That simple act guaranteed Dickerson a souvenir from his first career home run.
• Grand slams mean 40% off pizza
"I picked the right park," Dickerson said wryly.
Dickerson delivered in grand style on Tuesday, carving his name into the Padres' record books, becoming the first player in club history to notch a pinch-hit grand slam for his first homer. He is just the sixth Padre to hit his first long ball with the bases loaded and the first since Alexi Amarista did so in 2012.
For the native of Poway, Calif., who was called up last week for his second stint in the big leagues, it was vindication for years of hard work since being selected by Pittsburgh in the third-round of the 2011 Draft.
"It's everything," he said. "You always want to go down and get your first career home run, have it be a grand slam. I've just been prepared for this moment, honestly, to the point where I don't get nervous as I get into games anymore. It's more, 'Hey, I got a job to do.' A lot of that is just getting work, getting comfortable."
There's no question that Dickerson's comfort level has risen in 2016. He didn't make the roster out of camp, but he earned his spot with a brilliant first month at Triple-A El Paso. He batted .352/.405/.549 for the Chihuahuas and was riding a 13-game hitting streak before being recalled.
"[The grand slam] was a really exciting moment," he said. "Better would be to tie it or take the lead, but [it's a] special moment for me and all the work I put in."
When the Padres brought up Dickerson, their intention was to use him in key situations late in games against right-handed pitching. That was precisely the situation on Tuesday when manager Andy Green called his name.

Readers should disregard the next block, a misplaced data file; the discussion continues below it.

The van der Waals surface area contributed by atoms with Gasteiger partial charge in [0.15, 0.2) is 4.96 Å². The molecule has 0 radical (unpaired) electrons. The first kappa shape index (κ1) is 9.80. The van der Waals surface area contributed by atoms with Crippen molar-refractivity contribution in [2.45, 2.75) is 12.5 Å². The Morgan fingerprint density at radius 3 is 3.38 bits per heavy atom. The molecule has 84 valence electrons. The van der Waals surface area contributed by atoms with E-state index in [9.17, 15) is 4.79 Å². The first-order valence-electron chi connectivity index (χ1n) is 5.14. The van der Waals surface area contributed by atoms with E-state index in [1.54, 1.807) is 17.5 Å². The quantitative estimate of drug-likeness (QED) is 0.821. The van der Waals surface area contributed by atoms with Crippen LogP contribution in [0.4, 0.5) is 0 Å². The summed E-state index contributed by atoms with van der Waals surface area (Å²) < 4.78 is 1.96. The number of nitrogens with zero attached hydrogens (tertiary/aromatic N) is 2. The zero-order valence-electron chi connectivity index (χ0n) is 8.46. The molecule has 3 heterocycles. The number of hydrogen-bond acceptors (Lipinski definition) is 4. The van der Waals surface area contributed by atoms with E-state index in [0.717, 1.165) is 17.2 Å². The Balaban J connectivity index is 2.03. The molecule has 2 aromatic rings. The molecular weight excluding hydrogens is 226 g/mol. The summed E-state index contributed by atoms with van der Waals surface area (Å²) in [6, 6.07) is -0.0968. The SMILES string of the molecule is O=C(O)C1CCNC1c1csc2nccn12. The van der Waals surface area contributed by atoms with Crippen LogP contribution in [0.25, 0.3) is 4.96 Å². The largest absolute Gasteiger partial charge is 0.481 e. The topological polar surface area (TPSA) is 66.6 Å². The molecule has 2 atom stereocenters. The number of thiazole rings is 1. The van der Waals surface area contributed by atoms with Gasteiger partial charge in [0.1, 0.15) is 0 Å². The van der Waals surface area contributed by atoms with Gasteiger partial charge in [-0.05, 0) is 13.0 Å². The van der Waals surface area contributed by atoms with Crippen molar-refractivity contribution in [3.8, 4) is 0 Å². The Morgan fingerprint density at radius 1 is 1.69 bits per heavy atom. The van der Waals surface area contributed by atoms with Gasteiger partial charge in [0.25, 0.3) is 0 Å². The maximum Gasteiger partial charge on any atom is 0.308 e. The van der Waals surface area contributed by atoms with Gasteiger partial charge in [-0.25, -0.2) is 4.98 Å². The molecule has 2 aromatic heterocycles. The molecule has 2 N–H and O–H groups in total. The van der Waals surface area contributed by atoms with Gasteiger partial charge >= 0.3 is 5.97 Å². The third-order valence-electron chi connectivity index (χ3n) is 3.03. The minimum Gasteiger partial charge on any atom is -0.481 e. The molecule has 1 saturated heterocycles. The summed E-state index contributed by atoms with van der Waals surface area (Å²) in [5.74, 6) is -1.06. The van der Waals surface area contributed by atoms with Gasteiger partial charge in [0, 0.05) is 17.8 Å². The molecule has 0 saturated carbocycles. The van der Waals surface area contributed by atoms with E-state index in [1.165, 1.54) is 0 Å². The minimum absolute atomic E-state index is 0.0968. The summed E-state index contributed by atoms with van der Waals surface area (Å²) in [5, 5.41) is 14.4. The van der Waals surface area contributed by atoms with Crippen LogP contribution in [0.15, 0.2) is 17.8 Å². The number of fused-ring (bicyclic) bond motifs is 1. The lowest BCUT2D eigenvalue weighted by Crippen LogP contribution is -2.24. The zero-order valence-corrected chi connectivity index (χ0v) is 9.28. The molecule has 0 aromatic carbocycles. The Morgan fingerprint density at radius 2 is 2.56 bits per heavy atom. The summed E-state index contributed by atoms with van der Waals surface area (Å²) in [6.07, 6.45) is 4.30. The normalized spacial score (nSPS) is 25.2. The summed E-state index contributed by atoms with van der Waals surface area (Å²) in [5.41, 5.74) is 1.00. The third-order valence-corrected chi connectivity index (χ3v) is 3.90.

Dickerson didn't disappoint, putting a smooth swing on an 0-2 slider from Adam Warren that didn't bite.
"That's a big swing for anybody," said Green. "He was smiling ear to ear. That was a fun moment. It put us right in the game. You're down five runs to a very good team, and one swing of the bat and you're down a run."
In the end, Dickerson's homer went for naught. He cut the Cubs' lead to one run with the swing, but the next four Padres made outs, assuring Chicago's eighth straight victory.
Dickerson played his college baseball at the University of Indiana -- where many of his friends and former teammates were "die-hard Cubs fans." A handful attended the game, and Dickerson had 35 text messages by the time he took a seat at his locker afterward.
This series marks Dickerson's first trip to Wrigley Field -- as a fan or a player -- and the significance of the setting for home run No. 1 was not lost on him.
"[You] never really think about it until it happens, but it's a really historic place, a very big spot in baseball," he said. "A lot of famous players have played here, and it's very special to be able to make my mark in my career at a place like this."